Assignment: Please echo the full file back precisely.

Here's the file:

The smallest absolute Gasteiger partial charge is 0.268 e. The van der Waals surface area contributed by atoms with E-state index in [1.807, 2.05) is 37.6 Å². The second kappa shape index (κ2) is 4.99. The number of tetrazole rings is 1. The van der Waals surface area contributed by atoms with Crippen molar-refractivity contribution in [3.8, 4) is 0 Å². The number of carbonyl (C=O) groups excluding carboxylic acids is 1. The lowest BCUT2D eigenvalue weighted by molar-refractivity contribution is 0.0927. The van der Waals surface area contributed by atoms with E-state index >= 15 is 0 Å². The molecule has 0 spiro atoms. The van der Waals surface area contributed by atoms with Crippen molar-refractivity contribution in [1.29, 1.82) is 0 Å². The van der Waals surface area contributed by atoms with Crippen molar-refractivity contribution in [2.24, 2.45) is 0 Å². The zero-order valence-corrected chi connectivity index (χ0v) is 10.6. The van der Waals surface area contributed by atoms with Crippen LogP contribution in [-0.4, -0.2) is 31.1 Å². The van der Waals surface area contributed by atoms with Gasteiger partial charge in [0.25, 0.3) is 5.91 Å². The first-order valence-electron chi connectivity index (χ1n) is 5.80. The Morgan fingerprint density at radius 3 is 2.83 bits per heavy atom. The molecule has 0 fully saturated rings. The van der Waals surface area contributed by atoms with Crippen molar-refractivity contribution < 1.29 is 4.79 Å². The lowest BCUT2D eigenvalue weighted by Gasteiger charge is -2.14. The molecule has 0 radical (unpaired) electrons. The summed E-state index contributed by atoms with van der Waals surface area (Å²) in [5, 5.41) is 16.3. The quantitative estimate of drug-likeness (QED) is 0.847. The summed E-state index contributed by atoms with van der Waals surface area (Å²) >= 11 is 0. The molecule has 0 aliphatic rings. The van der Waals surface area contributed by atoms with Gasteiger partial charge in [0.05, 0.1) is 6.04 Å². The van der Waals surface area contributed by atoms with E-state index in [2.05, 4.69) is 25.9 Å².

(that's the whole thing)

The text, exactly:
The smallest absolute Gasteiger partial charge is 0.268 e. The van der Waals surface area contributed by atoms with E-state index in [1.807, 2.05) is 37.6 Å². The second kappa shape index (κ2) is 4.99. The number of tetrazole rings is 1. The van der Waals surface area contributed by atoms with Crippen molar-refractivity contribution in [3.8, 4) is 0 Å². The number of carbonyl (C=O) groups excluding carboxylic acids is 1. The lowest BCUT2D eigenvalue weighted by molar-refractivity contribution is 0.0927. The van der Waals surface area contributed by atoms with E-state index >= 15 is 0 Å². The molecule has 0 spiro atoms. The van der Waals surface area contributed by atoms with Crippen molar-refractivity contribution in [1.29, 1.82) is 0 Å². The van der Waals surface area contributed by atoms with Crippen molar-refractivity contribution in [2.24, 2.45) is 0 Å². The zero-order valence-corrected chi connectivity index (χ0v) is 10.6. The van der Waals surface area contributed by atoms with Crippen LogP contribution in [-0.4, -0.2) is 31.1 Å². The van der Waals surface area contributed by atoms with Gasteiger partial charge in [0.25, 0.3) is 5.91 Å². The first-order valence-electron chi connectivity index (χ1n) is 5.80. The Morgan fingerprint density at radius 3 is 2.83 bits per heavy atom. The molecule has 0 fully saturated rings. The van der Waals surface area contributed by atoms with Crippen molar-refractivity contribution < 1.29 is 4.79 Å². The lowest BCUT2D eigenvalue weighted by Gasteiger charge is -2.14. The molecule has 0 radical (unpaired) electrons. The summed E-state index contributed by atoms with van der Waals surface area (Å²) in [5, 5.41) is 16.3. The quantitative estimate of drug-likeness (QED) is 0.847. The summed E-state index contributed by atoms with van der Waals surface area (Å²) >= 11 is 0. The molecule has 0 aliphatic rings. The van der Waals surface area contributed by atoms with Gasteiger partial charge in [0.05, 0.1) is 6.04 Å². The van der Waals surface area contributed by atoms with E-state index in [2.05, 4.69) is 25.9 Å².